one of the most effective steps of organization and monopoly to retain power, namely, the selection of patron saints, the adoption of rites and ceremonies, and the use of banners, badges, and distinctive costumes. Most curiously, master plumbers have not neglected to propose a like step to safeguard their rights and privileges. "We would urge upon the Executive Committee," said Mr. James Ryan, the vice-president of the District of Columbia Association, "to make some recommendation that a ritual be adopted . . . We would also recommend a suitable badge or emblem be adopted for all local associations, making it a universal badge throughout the country." I have still to learn, however, that they have chosen a fitting patron saint. Is it because they have not heard of Cagliostro?
[To be continued.]
|EXPERIMENTS ON THE PHYSIOLOGY OF ALCOHOL, MADE UNDER THE AUSPICES OF THE COMMITTEE OF FIFTY.|
ASSISTANT PROFESSOR OF PHYSIOLOGY, CLARK UNIVERSITY.
IT may be well to call to mind the title of this paper, which is experiments upon the physiological influence of alcohol. We purpose to adhere closely to "experiments" and to "physiology." Dogs could be killed in a few minutes, or a few days or months, by sufficiently large doses of alcohol. While such experiments might have some interest to toxicology or pathology, they could not have much for physiology, because in such violent procedures the abnormal must greatly overshadow the normal functions of the animal.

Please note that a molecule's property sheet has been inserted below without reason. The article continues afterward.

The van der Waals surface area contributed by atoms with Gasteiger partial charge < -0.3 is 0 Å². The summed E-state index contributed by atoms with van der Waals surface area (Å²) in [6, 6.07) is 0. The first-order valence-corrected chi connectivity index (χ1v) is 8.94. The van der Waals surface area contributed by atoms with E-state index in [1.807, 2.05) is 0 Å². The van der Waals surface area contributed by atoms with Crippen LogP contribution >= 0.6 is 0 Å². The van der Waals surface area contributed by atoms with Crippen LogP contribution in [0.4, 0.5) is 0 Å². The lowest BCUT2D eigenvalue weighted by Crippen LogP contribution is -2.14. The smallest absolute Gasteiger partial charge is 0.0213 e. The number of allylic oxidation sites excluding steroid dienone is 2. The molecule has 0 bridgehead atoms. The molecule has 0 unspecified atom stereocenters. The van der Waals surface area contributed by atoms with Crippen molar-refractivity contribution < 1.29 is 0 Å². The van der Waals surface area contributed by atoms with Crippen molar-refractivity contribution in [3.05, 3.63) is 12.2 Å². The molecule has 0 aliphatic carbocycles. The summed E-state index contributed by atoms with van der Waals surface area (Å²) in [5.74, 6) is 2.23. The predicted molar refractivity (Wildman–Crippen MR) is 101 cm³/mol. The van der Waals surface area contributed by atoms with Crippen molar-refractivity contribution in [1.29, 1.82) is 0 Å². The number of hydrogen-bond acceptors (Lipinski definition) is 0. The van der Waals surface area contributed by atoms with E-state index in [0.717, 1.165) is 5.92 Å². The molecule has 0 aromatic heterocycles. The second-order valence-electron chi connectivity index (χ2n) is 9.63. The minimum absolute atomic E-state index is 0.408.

April 27, 1805, I obtained two pairs of cocker-spaniel puppies: the males, brothers from the same litter; the females, sisters from a not-closely related litter. All four happened to have
- Proceedings, Detroit, 1894, p. 72.
- The dogs were obtained from Mr. C. G. Browning, of Worcester, to whom I am under great obligations for assistance and advice as to kennel management. Tipsy and Topsy were bred by him. Nig and Bum he kindly obtained for me from the Swiss Mountain Kennels at Germantown, Pa., bred by Mrs. Smyth. Considerable expense was involved in getting such good stock, but a number of considerations seemed to render it advisable. In no other way could such uniformity and comparability have been attained. The heredity of mongrels could not have been traced, in case anything of interest should crop out in that important field. In this connection I wish to express my thanks to both Mrs. Smyth and Mr. Browning for valuable aid already received, and for their cordial assurances of help in future, should later developments require it. Another consideration, which weighed some-